Metropolis is a visually stunning, rich, and memorable pleasure. It's contributors have brought us other classics such as Astroboy and Akira. The story takes place in the muti-leveled, fascinating, megalopolis called Metropolis. Metropolis is loosely ruled by Duke Red, who is close to presenting his ultimate work, an advanced AI robot girl named Tima. His son; however, is an opponent of AI and resents Tima. Tima finds herself deep within the labyrinth of Meteoplolis. She befriends the kind son of a police officer and begins exploring her new world. When Duke Red's son separates this new friendship, he puts much more at risk than anyone thought possible.Written by
Osamu Tezuka claimed that he received inspiration for his Metropolis manga from seeing the poster for Metropolis (1927), but never actually saw the film. See more »
Rock's costume disappears in the Throne of Power scene. See more »
The probability of mankind's survival will be 30% in one hour. Control of the Ziggurat is now being transferred to my operating system. All supplemental Earth weaponry will be activated from my network in 30 minutes. Attack targets are the world's major cities and 7,586 additional facilities. Destruction of the human race will begin through irradiation and use of multiple weapon systems. This will be complete in 17 hours, 27 minutes.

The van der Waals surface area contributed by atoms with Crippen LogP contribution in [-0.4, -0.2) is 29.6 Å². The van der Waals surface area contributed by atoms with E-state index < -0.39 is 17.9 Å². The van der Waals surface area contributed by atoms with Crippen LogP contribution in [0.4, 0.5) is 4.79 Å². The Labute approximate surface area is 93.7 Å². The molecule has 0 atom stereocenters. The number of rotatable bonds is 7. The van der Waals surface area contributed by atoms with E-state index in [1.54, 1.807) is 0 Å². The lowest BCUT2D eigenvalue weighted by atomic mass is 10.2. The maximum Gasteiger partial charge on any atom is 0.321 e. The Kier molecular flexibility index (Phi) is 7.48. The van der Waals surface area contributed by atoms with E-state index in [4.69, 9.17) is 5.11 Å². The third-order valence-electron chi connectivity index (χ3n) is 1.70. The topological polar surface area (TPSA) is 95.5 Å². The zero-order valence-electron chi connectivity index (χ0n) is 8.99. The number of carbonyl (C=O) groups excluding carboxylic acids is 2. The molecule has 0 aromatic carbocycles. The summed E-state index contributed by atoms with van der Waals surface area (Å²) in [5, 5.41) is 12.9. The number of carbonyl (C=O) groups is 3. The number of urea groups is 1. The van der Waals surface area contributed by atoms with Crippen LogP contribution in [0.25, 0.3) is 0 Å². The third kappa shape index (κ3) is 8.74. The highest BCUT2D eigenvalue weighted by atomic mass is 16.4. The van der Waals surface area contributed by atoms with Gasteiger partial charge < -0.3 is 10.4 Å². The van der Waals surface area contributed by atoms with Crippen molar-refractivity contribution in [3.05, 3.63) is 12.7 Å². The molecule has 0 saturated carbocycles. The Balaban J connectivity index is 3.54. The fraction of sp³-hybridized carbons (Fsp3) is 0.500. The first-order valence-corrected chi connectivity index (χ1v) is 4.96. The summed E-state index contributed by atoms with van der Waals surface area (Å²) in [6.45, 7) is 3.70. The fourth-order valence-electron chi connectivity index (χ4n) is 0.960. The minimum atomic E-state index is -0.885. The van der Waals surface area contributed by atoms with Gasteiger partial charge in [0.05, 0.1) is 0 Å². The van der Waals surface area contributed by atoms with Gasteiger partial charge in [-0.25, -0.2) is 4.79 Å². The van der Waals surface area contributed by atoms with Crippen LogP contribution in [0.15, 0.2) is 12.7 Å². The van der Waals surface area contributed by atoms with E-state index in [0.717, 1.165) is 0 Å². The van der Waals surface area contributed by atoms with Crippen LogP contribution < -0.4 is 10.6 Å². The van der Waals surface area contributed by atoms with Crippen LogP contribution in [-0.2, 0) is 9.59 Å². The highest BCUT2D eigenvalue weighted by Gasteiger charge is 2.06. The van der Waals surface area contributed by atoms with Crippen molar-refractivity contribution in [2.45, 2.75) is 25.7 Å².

Ban Syunsaku : Hige-Oyaji:
Did you hear that, Duke Red? The superhuman you created is ...
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A version shown at a film festival in Brazil contains an additional scene in the ending where a coda is placed. See more »
It's very hard to believe how many people hate this movie
This is another great masterpiece in anime. Also, it's very different from others, as reviewers have pointed out.
I never expected old-1930-ish-saxopohone jazz music to be playing in an anime movie. It's a great movie, and, like Akira, the Matrix, and Princess Mononoke (or, Mononoke Hime as I prefer), it gets better every time you see it.
and in the climax of the movie, you hear Ray Charles' "I Can't Stop Loving You". Puts in the same touch as how Gene Kelly's "Singin' in the Rain" was put in "A Clockwork Orange". It engraves the scene in your head, never to forget, and it does bring the scene back to your mind once you hear that song. It's happened to me lots of times after i saw Clockwork Orange.
Review: 5/5, Good Movie scale Ratings: US PG-13, UK PG, Canada PG
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